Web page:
Darwinism fit in perfectly with the spirit of the age. While theistic faith waned, progress through technology and exploration kept going. Darwin’s idea of naturalistic evolution completed the picture of secular progress for the whole biological world. Of course, in the twentieth century, progress through science and the waning of Christian faith accelerated further, and so did acceptance of Darwinism.
Evaluating Darwin’s scientific case would be too lengthy to be dealt with here. But even if the appearance of design in living organisms can be explained away by an empirically verified mechanism of purely natural laws, it does not explain the possibility of empirical knowledge and the existence of laws of nature, which as I will argue, still requires the existence of God, a universal Creator. John Lennox points out that the discovery of a mechanism does not exclude an agent as the designer of the mechanism:
The basic issue here is that those of a scientistic turn of mind like Atkins and Dawkins fail to distinguish between mechanism and agency. In philosophical terms they make a very elementary category mistake when they argue that, because we understand a mechanism that accounts for a particular phenomenon, there is no agent that designed the mechanism. When Sir Isaac Newton discovered the universal law of gravitation he did not say, ‘I have discovered a mechanism that accounts for planetary motion, therefore there is no agent God who designed it.’ Quite the opposite: precisely because he understood how it worked, he was moved to increased admiration for the God who had designed it that way.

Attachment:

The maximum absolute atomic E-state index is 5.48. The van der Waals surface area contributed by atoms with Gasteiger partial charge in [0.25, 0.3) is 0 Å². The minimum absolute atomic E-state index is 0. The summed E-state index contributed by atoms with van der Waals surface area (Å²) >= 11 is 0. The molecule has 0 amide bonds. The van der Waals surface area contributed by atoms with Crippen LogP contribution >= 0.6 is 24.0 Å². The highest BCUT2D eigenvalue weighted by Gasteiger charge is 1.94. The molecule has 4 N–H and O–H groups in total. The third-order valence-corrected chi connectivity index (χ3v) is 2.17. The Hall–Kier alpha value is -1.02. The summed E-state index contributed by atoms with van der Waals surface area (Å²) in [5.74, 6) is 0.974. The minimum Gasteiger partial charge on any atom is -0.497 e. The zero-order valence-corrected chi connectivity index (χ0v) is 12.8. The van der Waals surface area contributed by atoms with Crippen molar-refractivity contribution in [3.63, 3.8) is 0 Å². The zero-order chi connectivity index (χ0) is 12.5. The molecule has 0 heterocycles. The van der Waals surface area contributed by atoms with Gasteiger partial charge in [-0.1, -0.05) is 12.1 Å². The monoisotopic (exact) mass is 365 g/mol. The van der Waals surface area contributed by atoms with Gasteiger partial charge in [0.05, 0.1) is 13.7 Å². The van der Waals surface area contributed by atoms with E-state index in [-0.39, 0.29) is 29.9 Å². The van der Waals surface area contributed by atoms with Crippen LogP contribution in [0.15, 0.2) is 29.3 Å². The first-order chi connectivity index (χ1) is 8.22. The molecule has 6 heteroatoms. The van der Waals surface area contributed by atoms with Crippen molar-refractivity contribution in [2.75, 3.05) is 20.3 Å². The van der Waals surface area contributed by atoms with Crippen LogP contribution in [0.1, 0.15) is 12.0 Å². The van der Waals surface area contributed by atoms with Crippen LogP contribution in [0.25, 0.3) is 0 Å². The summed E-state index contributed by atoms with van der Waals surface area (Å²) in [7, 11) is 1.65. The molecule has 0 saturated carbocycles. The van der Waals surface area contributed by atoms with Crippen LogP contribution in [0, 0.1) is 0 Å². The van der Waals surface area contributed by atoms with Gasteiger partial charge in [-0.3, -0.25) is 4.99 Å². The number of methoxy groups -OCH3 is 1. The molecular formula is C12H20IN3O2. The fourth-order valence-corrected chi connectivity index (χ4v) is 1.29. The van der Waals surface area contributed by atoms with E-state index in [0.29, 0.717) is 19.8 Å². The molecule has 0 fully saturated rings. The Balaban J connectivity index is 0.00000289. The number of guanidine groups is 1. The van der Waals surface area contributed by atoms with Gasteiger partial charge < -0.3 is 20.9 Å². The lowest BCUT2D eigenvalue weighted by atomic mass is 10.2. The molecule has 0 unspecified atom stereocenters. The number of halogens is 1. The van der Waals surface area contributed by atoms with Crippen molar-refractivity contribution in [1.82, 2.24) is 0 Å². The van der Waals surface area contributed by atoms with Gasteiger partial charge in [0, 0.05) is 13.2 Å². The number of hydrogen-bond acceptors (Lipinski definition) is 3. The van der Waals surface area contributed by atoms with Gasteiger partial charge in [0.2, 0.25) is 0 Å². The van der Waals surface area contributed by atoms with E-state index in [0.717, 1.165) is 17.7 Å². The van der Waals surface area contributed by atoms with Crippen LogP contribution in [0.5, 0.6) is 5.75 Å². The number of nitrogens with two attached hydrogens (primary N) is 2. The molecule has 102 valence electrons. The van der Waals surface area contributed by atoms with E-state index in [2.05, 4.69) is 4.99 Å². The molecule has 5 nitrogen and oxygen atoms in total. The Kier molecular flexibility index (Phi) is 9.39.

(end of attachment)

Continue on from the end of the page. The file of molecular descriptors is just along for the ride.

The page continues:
Even though Darwin ruled God out of science with his philosophically-influenced hypothesis of species transmutation, his scientific theory did nothing to resolve the problem of knowledge that naturalistic philosophers had been unsuccessfully wrestling with. Darwin simply assumed a bankrupt positivist epistemology and developed a theory of biological development that fit it.